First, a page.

AUNT AGGIE’S BONEYARD
Aggie Jones, known affectionately as Aunt Aggie, was born in Tatnall County, Georgia.
She came to Lakeland, then known as Alligator, in 1844 as a freed slave. She was the property of the Elijah Maddox family, as was her husband, Jenkin Jones, called "Uncle Jenks.”
Some time after emancipation, they were able to purchase the property later known as The Bone Yard in the northeastern section of Lake City in 1883.
Here were built "amazing gateways, arches and trellises from bones, wired together to form fanciful structures. Bones bordered the white-sand walkways and formed an arcade between the front gate and the Joneses' house.”
There was also an informal natural history museum inside, which contained snakes preserved in jars and alligator skeletons, as well as a human skeleton hung in the hallway. No human bones were ever used in the structures, however, as Aggies was quick to explain to her visitors.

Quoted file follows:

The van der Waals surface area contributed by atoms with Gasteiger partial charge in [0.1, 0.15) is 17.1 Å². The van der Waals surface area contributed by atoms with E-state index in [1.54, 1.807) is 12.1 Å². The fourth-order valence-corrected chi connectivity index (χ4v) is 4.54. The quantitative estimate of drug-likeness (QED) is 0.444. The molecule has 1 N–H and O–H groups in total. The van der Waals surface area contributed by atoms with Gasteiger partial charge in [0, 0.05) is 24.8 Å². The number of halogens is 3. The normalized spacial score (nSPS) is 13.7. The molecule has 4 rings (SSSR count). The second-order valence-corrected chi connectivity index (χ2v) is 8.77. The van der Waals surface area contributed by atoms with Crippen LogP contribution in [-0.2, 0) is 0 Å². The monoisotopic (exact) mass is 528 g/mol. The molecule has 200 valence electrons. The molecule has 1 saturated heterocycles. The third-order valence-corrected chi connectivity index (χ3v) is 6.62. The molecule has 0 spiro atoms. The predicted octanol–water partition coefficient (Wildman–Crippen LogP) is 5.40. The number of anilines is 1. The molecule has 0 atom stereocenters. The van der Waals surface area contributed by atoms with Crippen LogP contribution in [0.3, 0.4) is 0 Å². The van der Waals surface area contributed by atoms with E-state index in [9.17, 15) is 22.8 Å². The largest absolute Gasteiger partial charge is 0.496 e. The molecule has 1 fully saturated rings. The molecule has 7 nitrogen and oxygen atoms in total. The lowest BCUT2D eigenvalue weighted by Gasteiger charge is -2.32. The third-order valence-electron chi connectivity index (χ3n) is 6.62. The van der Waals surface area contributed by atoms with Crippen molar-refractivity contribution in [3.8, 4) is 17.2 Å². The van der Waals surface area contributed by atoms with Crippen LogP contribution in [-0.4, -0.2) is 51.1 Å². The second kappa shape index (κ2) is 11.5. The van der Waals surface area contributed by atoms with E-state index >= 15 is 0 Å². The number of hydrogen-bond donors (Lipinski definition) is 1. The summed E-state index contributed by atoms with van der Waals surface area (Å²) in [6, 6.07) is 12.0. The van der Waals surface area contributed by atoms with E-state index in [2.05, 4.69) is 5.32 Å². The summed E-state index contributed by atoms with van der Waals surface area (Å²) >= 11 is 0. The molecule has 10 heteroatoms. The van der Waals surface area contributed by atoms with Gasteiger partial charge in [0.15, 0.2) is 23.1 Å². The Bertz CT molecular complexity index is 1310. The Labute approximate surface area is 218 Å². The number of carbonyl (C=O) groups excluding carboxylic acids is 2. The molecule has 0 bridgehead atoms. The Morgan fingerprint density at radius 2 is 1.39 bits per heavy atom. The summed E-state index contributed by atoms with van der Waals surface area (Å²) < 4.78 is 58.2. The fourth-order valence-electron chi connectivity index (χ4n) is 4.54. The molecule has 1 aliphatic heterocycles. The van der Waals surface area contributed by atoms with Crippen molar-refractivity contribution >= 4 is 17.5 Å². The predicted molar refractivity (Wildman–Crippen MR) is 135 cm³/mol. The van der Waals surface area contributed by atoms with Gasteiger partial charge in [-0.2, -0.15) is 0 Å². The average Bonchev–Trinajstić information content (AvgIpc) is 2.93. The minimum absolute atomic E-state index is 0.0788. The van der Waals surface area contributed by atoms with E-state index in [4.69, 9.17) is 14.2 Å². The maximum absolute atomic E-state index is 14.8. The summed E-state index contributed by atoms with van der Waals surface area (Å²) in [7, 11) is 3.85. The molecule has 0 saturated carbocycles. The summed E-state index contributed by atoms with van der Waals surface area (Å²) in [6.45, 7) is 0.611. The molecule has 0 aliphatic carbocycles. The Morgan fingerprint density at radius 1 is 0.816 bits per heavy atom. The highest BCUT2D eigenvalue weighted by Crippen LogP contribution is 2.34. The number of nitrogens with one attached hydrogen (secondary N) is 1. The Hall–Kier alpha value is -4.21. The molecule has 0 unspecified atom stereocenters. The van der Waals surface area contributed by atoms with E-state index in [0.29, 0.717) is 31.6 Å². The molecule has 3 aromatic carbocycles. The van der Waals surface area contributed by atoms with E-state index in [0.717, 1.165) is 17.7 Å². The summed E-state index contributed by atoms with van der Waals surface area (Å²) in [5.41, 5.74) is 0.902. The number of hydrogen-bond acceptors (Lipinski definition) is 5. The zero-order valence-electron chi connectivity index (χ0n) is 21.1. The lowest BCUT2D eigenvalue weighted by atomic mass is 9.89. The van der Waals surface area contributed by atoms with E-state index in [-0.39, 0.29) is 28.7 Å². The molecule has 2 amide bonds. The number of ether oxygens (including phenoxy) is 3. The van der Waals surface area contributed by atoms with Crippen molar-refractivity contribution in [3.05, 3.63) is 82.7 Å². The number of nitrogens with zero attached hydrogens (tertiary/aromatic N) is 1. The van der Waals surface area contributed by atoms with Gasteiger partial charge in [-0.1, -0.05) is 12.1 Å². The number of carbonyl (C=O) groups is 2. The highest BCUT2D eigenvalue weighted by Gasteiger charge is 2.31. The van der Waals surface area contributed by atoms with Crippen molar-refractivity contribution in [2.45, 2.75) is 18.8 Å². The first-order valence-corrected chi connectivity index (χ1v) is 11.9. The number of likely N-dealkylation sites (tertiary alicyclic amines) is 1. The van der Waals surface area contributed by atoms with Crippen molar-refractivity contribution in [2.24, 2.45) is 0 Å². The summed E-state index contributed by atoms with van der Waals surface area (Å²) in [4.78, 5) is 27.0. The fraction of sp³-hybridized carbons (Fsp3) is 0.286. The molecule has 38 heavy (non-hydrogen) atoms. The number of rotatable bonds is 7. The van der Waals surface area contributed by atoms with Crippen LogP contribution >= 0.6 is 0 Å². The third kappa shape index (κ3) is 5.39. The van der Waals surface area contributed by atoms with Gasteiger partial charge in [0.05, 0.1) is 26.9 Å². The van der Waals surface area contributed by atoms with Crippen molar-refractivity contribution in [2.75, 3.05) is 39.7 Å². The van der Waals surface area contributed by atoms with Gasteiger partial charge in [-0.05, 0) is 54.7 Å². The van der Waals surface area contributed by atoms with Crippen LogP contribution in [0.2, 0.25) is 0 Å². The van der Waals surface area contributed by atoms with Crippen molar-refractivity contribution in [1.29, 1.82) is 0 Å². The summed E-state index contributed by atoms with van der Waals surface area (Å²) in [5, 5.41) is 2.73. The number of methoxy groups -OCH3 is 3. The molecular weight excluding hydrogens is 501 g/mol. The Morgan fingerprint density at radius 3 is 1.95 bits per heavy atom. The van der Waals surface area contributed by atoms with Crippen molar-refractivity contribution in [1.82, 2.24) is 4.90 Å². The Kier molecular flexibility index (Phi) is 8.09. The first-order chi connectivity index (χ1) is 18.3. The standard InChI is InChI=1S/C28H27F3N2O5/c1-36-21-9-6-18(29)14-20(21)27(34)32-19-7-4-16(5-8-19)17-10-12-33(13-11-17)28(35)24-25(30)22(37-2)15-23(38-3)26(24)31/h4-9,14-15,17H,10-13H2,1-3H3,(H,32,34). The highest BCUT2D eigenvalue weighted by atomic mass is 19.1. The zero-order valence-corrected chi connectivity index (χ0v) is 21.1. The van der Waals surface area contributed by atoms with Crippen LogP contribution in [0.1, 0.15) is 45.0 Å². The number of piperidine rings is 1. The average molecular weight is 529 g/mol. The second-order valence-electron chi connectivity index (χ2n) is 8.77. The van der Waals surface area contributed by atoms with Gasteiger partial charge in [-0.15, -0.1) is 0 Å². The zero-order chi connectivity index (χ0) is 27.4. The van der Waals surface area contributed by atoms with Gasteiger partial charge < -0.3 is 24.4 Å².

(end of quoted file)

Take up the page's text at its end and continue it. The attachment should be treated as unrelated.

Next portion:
Visitors are said to have loved the mixture of lush flora and sepulchral structures; "they wrote their names and addresses on the bones; children gazed on the strange beauty of the place with awe and admiration.
You could buy flowers and good things to eat, have your fortune told, and hear a good story or be reminded of Aggie's favorite Bible verses". Aggie sold flowers and produce, and visitors left tips in exchange for floral bouquets created especially for each visitor by Aggie.
So why the bones? There’s no clear answer, really. Bone meal is an excellent fertilizer, so maybe this was part of Aggie’s motivation. Maybe it was just a bit of creative flair. It is also possible that she was a practitioner of hoodoo, a traditional black folk spirituality.
At any rate, the “bone garden” became a popular tourist spot for travelers passing through Lake City by railroad or automobile. A pamphlet describing the garden says it was also a popular “lovers’ retreat.” Visitors would sometimes write their names and addresses on the bones – perhaps one of Florida’s most unusual guest books.
The Florida State archive preserves some photos of the site, which was demolished after Aggie’s death in 1918 to make room for a high school.